Interdisciplinary programs give students the opportunity to receive a more holistic and multifaceted education that can be shaped and focused depending on their particular interests. Interdisciplinary programs work to teach core understandings of their specific programming while working alongside other departments to give students a wider understanding of the ways different disciplines interact, respond and build upon one another. In the last year, StFX has clearly shown it understands and appreciates what interdisciplinarity can bring to our education through the addition of the programs: Policy and Governance, Climate Change and the Environment and Bachelor of Arts and Science in Health, which are designed to enhance educational opportunities and bridge current gaps between sciences and arts to help these educational areas flourish. This is great news, but I do worry whether these new programs mean that resources that could have supported already existing interdisciplinary programs such as Aquatic Resources, Development Studies and Women and Gender Studies is instead, helping get the new programs get off the ground.
I know the benefits of interdisciplinarity at X. As a student of two interdisciplinary programs: Women and Gender Studies and Development Studies, I have reaped the benefits of having an education that has both expanded my understanding of social sciences and the humanities in general and has enhanced my very specific interests and areas of research. On the flip side, I have also had the frustrating and tiresome experience of struggling to find enough courses that meet the needs of my degree year in and year out. These often small, but might programs, tend to only have very few tenured and contract professors and struggle to offer courses because of a lack of resources. And while some core courses in these programs are covered by staff from other departments, these bridges are far from stable as contributing departments also struggle to meet the needs of their programs in an environment of dwindling stable academic investment. When tenured professors are hired-on in interdisciplinary programs, it is clear that the numbers of students interested will go up. If resources are dwindling and classes cannot be offered, however, the student body will gravitate elsewhere. Unstable support for small programs is especially disruptive, as talented educators may join the program for a year or two, but then leave just as students have been able to connect with them. These realities are true of the already existing interdisciplinary programs at StFX. Adding new programs is only going to increase this unstable trend, unless the university makes it clear they are committed to stabilizing these programs across the board.
To put it frankly, because interdisciplinary programs are awesome, they attract students who want to do more than focus on just one discipline or want to have a more holistic understanding of the area they may end up working in one day. That being said, how do we know these new programs will be given the resources to flourish as years pass? By looking at the state of our current interdisciplinary programming is it not fair to assume that these new programs will face these same challenges in the future without a clear commitment to those programs already present? As each specific department and program continues to fight to meet the needs of its students with dwindling resources, the bridges between disciplines and interdisciplinary programs continue to unravel, undermining the whole system once built to promote interconnections across the campus. There are many wonderful professors who are dedicated to making interdisciplinary programs as fruitful and engaging as possible, but this an extremely difficult feat without more support and focus from the university.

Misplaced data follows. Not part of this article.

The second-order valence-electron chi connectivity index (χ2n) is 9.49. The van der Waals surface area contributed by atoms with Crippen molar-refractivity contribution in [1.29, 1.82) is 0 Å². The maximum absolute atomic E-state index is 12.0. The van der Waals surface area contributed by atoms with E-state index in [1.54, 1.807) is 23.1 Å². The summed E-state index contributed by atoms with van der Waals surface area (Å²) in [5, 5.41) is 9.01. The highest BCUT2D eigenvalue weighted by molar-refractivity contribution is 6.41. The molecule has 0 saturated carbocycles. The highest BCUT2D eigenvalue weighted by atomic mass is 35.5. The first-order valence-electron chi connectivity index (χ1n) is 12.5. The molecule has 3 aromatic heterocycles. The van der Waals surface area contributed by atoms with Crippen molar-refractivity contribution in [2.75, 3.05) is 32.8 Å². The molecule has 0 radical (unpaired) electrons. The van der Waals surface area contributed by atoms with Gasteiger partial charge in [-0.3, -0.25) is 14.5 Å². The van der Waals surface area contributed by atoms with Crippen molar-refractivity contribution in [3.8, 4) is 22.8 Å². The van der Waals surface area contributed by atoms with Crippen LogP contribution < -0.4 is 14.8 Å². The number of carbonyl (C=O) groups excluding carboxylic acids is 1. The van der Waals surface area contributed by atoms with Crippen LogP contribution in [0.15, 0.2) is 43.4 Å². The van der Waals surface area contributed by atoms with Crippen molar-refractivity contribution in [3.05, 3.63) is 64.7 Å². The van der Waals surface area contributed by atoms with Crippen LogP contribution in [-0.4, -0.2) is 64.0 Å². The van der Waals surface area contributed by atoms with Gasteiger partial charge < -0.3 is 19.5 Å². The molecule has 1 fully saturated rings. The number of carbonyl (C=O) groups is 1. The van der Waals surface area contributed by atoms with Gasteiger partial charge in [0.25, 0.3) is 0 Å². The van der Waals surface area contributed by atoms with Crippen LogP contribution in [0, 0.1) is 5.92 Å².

However, I do not believe all is lost here, there are innovative ways to support bridge-building on campus, using our limited resources to foster connections, rather than protecting individual departments and programs. This is the beauty of interdisciplinary programs, they allow for the sharing of knowledge and joint learning of students from different areas. For example, instead of having to hire multiple professors for each department, educators could be hired and given the opportunities to teach in a department as well as an interdisciplinary program; thus, enhancing the departments and programs individually and together. This type of collaboration would bring to life the link between different parts of the university.
As students, we feel the effects of these issues and begin to become frustrated with our own departments and programs, and the lack of opportunities to cross-disciplines and learn from different perspectives. Our frustration often happens without understanding the bigger picture. For instance, I am confused by the mixed signals the university is currently sending us students “interdisciplinarity is great, try it! But don’t get too committed to it, as the program you join today might not be supported tomorrow.” Maybe instead of this mixed signal, money should be allocated to supporting and enhancing the programs that already exist and strengthening the connections between programs and departments? Maybe we should look at the wonderful resources we already have and build from there instead of trying to incorporate brand new ways to attract students? Just a thought.